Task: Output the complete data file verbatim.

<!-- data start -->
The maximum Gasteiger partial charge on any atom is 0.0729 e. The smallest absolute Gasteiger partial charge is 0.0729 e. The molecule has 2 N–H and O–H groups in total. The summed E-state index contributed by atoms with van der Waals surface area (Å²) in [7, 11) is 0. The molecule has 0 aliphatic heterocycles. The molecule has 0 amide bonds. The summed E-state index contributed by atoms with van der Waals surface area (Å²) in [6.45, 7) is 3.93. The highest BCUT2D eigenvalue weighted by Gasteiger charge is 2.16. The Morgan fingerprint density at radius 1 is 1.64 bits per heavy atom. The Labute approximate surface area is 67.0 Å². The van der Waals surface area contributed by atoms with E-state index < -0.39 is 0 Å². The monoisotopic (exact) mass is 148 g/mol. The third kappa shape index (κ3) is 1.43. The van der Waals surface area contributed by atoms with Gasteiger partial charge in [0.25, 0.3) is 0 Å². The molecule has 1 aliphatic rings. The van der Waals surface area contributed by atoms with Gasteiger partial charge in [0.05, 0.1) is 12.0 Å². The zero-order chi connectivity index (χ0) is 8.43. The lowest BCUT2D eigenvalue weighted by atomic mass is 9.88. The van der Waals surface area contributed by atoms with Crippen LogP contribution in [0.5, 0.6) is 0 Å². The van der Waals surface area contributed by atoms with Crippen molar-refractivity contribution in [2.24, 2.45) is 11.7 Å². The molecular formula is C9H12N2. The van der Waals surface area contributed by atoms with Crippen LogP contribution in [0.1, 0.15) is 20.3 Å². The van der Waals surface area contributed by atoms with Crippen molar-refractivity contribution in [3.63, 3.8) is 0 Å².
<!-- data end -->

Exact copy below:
The maximum Gasteiger partial charge on any atom is 0.0729 e. The smallest absolute Gasteiger partial charge is 0.0729 e. The molecule has 2 N–H and O–H groups in total. The summed E-state index contributed by atoms with van der Waals surface area (Å²) in [7, 11) is 0. The molecule has 0 aliphatic heterocycles. The molecule has 0 amide bonds. The summed E-state index contributed by atoms with van der Waals surface area (Å²) in [6.45, 7) is 3.93. The highest BCUT2D eigenvalue weighted by Gasteiger charge is 2.16. The Morgan fingerprint density at radius 1 is 1.64 bits per heavy atom. The Labute approximate surface area is 67.0 Å². The van der Waals surface area contributed by atoms with E-state index < -0.39 is 0 Å². The monoisotopic (exact) mass is 148 g/mol. The third kappa shape index (κ3) is 1.43. The van der Waals surface area contributed by atoms with Gasteiger partial charge in [0.25, 0.3) is 0 Å². The molecule has 1 aliphatic rings. The van der Waals surface area contributed by atoms with Gasteiger partial charge in [0.05, 0.1) is 12.0 Å². The zero-order chi connectivity index (χ0) is 8.43. The lowest BCUT2D eigenvalue weighted by atomic mass is 9.88. The van der Waals surface area contributed by atoms with Crippen LogP contribution in [0.5, 0.6) is 0 Å². The van der Waals surface area contributed by atoms with Crippen molar-refractivity contribution in [2.24, 2.45) is 11.7 Å². The molecular formula is C9H12N2. The van der Waals surface area contributed by atoms with Crippen LogP contribution in [0.1, 0.15) is 20.3 Å². The van der Waals surface area contributed by atoms with Crippen molar-refractivity contribution in [3.63, 3.8) is 0 Å².